Assignment Overview. Formal, very rigidly defined one-page, single spaced, beautifully polished, and terribly insightful papers devoted to summarizing and responding to the assigned text. The first one will be read aloud, word for word, in small groups and orally peer reviewed. I’ll accept rewrites of the first two, so long as you submitted a complete version of the original on time.
Specifics. Write a one-page (8.5×11) paper summarizing and then responding to the work you intend to address. Margins should be no less than 1 inch; spacing should be single; font should be 11-12pt. Do not exceed one page in length.
Summary Section: The first half of the page should be a concise but thorough summary of the assigned text, an attempt to convey in your own words the main thrust of the piece. Stay as close to the text as possible, quoting the author’s exact words at times to tie both you and your readers to the original text itself—cite page numbers for any quotations in parentheses after the quote (just the page numbers; no pp. or p.). In this part of the paper, your aim is to offer your understanding of WHAT the text says. Do not offer evaluative comments about the text in this section. Phrases such as “Smith says/notes/states,” “According to Smith,” and “for Smith, the solution appears to be,” etc. will help you designate what is called “intellectual property.” You’ll find that the strict space limitations will force you to take a to-the-point approach to the text. You will not have room to cover all the points the author makes, so you should avoid trying to offer a chronological description of the text’s organization, as if you’re taking us through the text from start to finish. Instead, you’ll need to synthesize the piece for us ahead of time, make sense of it as a whole, then take us into the text, show us concisely but thoroughly how the main points fit together. If you catch yourself using transitions such as “next the author says,” “then s/he says,” “after that s/he says,” etc., you’re approaching the summary too chronologically. Don’t describe the text’s chronological organization; detail your synthesis of its content.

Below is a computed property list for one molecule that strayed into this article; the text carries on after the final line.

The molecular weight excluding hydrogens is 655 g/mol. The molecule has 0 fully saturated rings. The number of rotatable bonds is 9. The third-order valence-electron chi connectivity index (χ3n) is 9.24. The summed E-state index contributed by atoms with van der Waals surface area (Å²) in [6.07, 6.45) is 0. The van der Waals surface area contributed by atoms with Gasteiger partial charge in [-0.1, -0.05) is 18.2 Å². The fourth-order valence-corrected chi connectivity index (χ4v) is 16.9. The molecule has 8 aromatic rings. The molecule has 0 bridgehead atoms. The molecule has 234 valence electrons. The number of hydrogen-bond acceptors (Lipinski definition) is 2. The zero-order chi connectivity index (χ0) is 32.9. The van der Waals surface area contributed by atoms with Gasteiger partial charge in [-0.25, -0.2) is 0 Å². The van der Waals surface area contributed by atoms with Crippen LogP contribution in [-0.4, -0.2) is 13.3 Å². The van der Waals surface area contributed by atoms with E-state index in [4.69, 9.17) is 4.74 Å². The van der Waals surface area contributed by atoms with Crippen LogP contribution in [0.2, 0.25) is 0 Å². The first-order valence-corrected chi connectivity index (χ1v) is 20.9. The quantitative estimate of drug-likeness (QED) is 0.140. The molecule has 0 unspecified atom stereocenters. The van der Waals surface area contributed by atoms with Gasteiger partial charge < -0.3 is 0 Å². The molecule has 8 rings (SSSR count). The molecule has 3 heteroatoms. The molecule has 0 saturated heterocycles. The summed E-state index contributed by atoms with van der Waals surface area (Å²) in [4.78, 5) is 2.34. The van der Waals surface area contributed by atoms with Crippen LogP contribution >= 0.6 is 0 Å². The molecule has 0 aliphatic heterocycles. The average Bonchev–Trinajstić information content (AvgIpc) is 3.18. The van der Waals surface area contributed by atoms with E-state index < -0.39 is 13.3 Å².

Response Section: In the second half of the page you should offer your considered response to some aspect of the work by selecting a significant issue or insight in the text and explicitly engaging it or bringing it to life in some way. You might, for example:
- offer compelling examples that demonstrate a theoretical point the author makes
- apply the author’s theoretical insights in some new way
- compare/contrast what this author is arguing to what another author argues (about pathos or emotion); that is, consider what other authors have said or implied about this idea and offer a “reading” of the one text across the other
- or contemplate the specific (theoretical, rhetorical, philosophical, theological…whatever) implications of this essay.
You do NOT want to dismiss or even argue with the author. Your job is to engage what the author is saying, not to give it a thumbs up or thumbs down—agreeing and disagreeing are beside the point of this assignment. Also note that you will have room to deal thoughtfully only with one, maybe two ideas in the text, so don’t stretch yourself too thin. Avoid bouncing around from idea to idea, iow; stick with an issue and tease it through.
To be submitted on Canvas.